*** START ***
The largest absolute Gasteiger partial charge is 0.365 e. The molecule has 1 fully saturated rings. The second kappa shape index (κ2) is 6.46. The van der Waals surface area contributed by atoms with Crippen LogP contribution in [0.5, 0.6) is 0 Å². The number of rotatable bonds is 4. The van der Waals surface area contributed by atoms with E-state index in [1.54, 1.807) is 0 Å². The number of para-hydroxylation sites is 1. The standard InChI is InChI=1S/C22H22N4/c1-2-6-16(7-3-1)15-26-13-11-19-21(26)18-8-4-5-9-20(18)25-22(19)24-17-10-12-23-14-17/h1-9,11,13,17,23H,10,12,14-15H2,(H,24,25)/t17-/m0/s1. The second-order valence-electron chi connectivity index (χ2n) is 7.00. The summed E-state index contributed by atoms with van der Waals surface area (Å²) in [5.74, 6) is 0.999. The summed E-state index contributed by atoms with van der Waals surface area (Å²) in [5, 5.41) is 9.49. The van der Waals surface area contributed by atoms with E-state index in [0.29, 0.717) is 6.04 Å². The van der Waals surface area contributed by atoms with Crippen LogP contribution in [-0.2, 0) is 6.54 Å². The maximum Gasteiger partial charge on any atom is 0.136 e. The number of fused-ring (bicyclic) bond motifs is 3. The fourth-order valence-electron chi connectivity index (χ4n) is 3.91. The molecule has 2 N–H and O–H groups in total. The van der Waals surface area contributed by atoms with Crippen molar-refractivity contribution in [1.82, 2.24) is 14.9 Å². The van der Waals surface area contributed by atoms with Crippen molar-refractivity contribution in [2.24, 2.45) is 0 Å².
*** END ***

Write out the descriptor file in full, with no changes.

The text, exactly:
The largest absolute Gasteiger partial charge is 0.365 e. The molecule has 1 fully saturated rings. The second kappa shape index (κ2) is 6.46. The van der Waals surface area contributed by atoms with Crippen LogP contribution in [0.5, 0.6) is 0 Å². The number of rotatable bonds is 4. The van der Waals surface area contributed by atoms with E-state index in [1.54, 1.807) is 0 Å². The number of para-hydroxylation sites is 1. The standard InChI is InChI=1S/C22H22N4/c1-2-6-16(7-3-1)15-26-13-11-19-21(26)18-8-4-5-9-20(18)25-22(19)24-17-10-12-23-14-17/h1-9,11,13,17,23H,10,12,14-15H2,(H,24,25)/t17-/m0/s1. The second-order valence-electron chi connectivity index (χ2n) is 7.00. The summed E-state index contributed by atoms with van der Waals surface area (Å²) in [5.74, 6) is 0.999. The summed E-state index contributed by atoms with van der Waals surface area (Å²) in [5, 5.41) is 9.49. The van der Waals surface area contributed by atoms with E-state index in [0.29, 0.717) is 6.04 Å². The van der Waals surface area contributed by atoms with Crippen LogP contribution in [-0.2, 0) is 6.54 Å². The maximum Gasteiger partial charge on any atom is 0.136 e. The number of fused-ring (bicyclic) bond motifs is 3. The fourth-order valence-electron chi connectivity index (χ4n) is 3.91. The molecule has 2 N–H and O–H groups in total. The van der Waals surface area contributed by atoms with Crippen molar-refractivity contribution in [1.82, 2.24) is 14.9 Å². The van der Waals surface area contributed by atoms with Crippen molar-refractivity contribution in [2.24, 2.45) is 0 Å².